Building Your Test Automation Checklist

Your testing team should decide which tests to automate as early as possible.  This information can be used to develop more accurate testing deadlines and better organize your test suite, and even more importantly it can help determine which test automation solution(s) your team adopts.  If your team needs help deciding – “we know a guy”. Certain types of tests are ripe for automated testing, like performance tests, while others are obviously not suitable such as single use “one-off” tests.  There is of course a gray area in-between where pros-and-cons need to be weighed, like testing anything dynamically generated or a semi-frequently changing user interface.

Before meeting with your team to wrangle over these key decisions, skim our Test Automation Checklist below:




  • Older, repetitive tests that have crystal clear pass/fails for verification and/or validation. A good example would be a test case that tries various username and password combinations for a web page login.

  • Data-driven tests and/or any test that requires lengthy, in-depth preparation. Things like configuring and cleaning up large volumes of test data, or the submissions of lengthy forms with various combinations of input data.  Let your test automation solution take the brunt of the repetitive configuration management workload.

  • Sanity and smoke tests, especially any typical paths that your users take through the system under test. For example, an e-commerce website should make doubly sure that users have no issues perusing the sections of its top three best-selling products as this is both a critical and common path for buyers.

  • Time-consuming tests that involve lengthy and repetitive user interactions. Not only is it expensive to tie up a human tester with long, monotonous tests like this, but over time the manual tester becomes glassy-eyed and bored from mindlessly clicking – and in-turn the overall quality of testing drops.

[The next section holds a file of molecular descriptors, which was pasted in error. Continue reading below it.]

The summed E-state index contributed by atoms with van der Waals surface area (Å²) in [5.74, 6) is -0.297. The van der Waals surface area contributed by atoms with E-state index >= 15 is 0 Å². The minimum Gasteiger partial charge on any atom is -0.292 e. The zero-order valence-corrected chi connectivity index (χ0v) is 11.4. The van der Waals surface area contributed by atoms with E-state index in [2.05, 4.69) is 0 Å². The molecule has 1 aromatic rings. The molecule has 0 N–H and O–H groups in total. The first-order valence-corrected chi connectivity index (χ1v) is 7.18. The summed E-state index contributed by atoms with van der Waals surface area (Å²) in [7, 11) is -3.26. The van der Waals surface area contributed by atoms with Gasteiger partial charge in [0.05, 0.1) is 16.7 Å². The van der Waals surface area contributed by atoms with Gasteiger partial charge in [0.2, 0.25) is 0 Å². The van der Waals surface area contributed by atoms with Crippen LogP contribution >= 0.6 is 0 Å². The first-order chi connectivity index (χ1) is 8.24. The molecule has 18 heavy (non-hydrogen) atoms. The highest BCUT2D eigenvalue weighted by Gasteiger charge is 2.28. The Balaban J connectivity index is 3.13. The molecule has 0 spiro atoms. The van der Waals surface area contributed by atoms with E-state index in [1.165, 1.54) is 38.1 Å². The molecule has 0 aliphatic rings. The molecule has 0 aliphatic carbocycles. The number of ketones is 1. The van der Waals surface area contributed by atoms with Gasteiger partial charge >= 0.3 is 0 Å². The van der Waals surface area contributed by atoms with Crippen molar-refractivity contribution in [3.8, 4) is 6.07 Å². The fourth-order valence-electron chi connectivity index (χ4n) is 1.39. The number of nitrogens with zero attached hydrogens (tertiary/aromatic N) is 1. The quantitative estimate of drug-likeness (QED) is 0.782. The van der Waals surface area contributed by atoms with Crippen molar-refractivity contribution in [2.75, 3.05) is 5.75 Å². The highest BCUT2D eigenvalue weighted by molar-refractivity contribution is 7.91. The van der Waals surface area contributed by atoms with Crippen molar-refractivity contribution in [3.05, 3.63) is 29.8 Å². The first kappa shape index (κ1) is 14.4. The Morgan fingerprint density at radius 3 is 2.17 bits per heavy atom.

• Performance tests, as the very nature of determining speed, reliability, scalability, and resource usage is what automated tests are perfectly designed to tackle. The process of finding system benchmarks demands the consistency and precision afforded by automated testing.

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  • Tests that require instant feedback beyond the depth and scale provided via report from your test automation solution.

  • Test cases that cover brand-new, rarely-used, and/or currently unstable system features.

  • Outlier, corner test cases.

  • Exploratory tests; excluding any repetitive configuration management like data preparation or teardown.

  • Tests that will change often, as the savings reaped from automating is more than negated by overly frequent maintenance.

  • Tests with subjective validation that have more of a “look and feel” check as opposed to a black-and-white pass/fail.

  • Tests that require verification and/or validation of something physical (shipping label, 3D printed model, etc…) that can’t be digitally verified.

The bottom line is automated testing works seamlessly with a variety of tests, such as regression testing. While some tests dpn’t yeild benefits that  others are obviously not suitable such as single use “one-off” tests. We hope our Test Automation Checklist helps break down which ones are and which ones aren’t.

Does your testing team go through a templatized formal process, or perhaps use a checklist like the one above, to determine whether a test case is automated?  Contact us and we will be happy to help!

This post was written by:

James Prior
Technical Pre-Sales Consultant

James has been working in software pre-sales and implementation since 2000, and has more recently settled into focusing on technical pre-sales.